In the process, the rulers of Kanuj and Chola kingdoms must have come to an accord. This is established by a damaged inscription of the Gahadavala dynasty of Kanuj found far south of Gangaikonda Cholapuram. The inscription is part of a record in the reign of Kulottunga Chola I, corresponding to the year 1110-11ce. It is inferred that the Gahadavala family might have proposed to make a grant to the new temple there. For some reason the engraving is incomplete. Rulers of Kanuj worshiped Lord Surya as their tutelary deity. Kulottunga was influenced and inspired by them to build the Suryanar Koil in Thanjavur district.
Gangaikonda Cholapuram temple built by Rajendra Chola I is a close imitation of the Thanjavur temple, but the surviving epigraphic records are fragmentary. Wars between English-supported Nawab and the local Poligars in the early 18th century left much of the temple in ruins, and fallen stones were taken for building the lower Kollidam Anicut in 1836, a dam on the Narmada River
We therefore fall back upon Tiruvalangadu copper-plate inscriptions issued by the emperor. These plates record the grant of village Palaiyanur to the Siva temple at the place. The same design of the royal seal found on the ring that binds the copper-plates were in the coins minted by the Chola Emperor. These numismatics are also brought within the fold of epigraphy.
Caring for the People
The Chola kings demonstrated exemplary concern for people’s health and well-being. Inscriptions by Rajendra Chola’s son Veera Rajendra Deva (1063-1069ce), found in Appan Venkatesa Perumal Temple at Thirumukkuda, reveal that the temple ran a hospital which provided ayurvedic treatment and herbal medicines following the ayurvedic text Charaka Samhita. Castor oil is mentioned to reduce excess bile in one’s body. The hospital consisted of 15 beds that functioned in the Jananatha Mandapam there. It was named Veera Cholesvara Hospital. The staff comprised a doctor, a surgeon and two male nurses who brought herbs and firewood to prepare medicines. Two female nurses administered medicines, cooked food and fed the patients. A barber, a washerman, a potter and a gatekeeper were also employed. A lamp was kept burning all night.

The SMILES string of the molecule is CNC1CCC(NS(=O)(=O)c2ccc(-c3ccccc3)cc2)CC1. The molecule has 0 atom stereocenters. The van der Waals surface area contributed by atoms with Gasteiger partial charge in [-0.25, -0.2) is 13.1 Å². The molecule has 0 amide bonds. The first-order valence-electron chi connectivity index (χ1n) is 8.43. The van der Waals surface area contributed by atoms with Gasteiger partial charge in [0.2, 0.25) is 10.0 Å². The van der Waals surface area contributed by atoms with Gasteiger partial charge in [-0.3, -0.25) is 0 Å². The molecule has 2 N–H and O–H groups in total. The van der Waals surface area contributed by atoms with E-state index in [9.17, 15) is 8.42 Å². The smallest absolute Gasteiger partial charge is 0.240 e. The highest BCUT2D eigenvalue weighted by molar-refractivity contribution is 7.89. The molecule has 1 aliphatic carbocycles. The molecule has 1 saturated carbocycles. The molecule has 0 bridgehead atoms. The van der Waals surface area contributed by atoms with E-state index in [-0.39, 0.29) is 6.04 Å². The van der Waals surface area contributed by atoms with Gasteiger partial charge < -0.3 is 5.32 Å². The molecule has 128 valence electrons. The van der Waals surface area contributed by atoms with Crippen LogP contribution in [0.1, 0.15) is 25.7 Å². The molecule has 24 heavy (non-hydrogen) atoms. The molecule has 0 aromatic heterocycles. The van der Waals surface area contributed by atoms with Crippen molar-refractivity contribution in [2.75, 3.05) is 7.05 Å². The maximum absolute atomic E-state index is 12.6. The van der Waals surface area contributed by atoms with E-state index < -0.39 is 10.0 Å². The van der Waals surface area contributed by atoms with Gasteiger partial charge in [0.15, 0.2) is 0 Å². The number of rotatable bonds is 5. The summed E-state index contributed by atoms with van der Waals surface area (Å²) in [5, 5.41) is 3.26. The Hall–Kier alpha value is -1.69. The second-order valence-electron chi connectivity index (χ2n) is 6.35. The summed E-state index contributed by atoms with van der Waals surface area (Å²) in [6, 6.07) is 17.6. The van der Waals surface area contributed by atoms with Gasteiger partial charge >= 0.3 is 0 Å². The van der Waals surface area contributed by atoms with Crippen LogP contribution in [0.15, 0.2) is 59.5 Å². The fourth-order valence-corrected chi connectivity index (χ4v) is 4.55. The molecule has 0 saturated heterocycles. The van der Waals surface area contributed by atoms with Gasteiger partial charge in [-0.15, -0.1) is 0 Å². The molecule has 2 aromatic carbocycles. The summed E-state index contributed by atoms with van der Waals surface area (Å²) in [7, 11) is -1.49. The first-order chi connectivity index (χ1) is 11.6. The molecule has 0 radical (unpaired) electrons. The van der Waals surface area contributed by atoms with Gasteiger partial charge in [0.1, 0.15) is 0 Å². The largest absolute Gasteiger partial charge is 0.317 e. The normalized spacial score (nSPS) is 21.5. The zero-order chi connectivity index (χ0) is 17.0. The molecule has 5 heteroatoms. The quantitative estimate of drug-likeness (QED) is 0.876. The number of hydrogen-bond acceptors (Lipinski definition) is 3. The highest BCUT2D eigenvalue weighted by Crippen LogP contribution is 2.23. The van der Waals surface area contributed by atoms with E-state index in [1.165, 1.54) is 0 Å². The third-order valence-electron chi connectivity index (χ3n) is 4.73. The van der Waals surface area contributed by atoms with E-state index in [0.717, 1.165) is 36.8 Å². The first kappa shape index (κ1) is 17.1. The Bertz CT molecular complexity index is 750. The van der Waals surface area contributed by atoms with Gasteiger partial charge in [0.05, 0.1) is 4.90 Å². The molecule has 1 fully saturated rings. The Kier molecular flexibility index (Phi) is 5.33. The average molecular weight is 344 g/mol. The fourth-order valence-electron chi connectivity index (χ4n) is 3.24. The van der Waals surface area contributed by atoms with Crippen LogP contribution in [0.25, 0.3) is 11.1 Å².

Medicines were prepared in the form of medicated ghee, medicated oils and medicated water, made by mixing cardamom and lemon. Nasiyam for nasal and kallikan for ocular treatments were used. Oil application was for reducing body heat; fumigation to correct vatta (air) and pitta (fire/bile) imbalances. Inscriptions by Rajaraja Chola III (1216-1256ce) show he established an asylum to treat mental disorders in the Vedaranyesvara Temple at Nagapattinam.
The most important of all South Indian institutions has been the temple. Each is an oasis of peace and calm in the rush of today’s society, yet despite their devotional and historical value, they are often neglected. Temple renovations must be carried out with great care to protect their inscriptions, which preserve our roots, our identity. Many a missing link in history may be supplied by these records.
The dedicated epigraphists of earlier times worked passionately to preserve our cultural heritage by deciphering temple inscriptions. There was no technology, GPS, not even electricity; transport and accommodation (if any) were primitive. Risking their health, they ventured into wilderness and deciphered the inscriptions from derelict temples for posterity. They were great explorers and karma yogis.
The temple is the elixir of our cultural and spiritual life. All mankind has a right to its blessing. It is our duty to see that our temples are maintained in both quality and quantity. Even the smallest act done toward this end will not go in vain, but will yield its results in due time.
About the Author
Sunitha Madhavan is the great grand daughter of Rai Bahadur V. Venkayya, India’s first modern epigraphist. Sunitha currently lives in the Unites States after her 2002 retirement as Professor and Head of the Department of Economics at Meenakshi College following a long college teaching career. She authored the book Life and Works of Rai Bahadur V.Venkayya, published by the Tamil Arts Academy in 2020.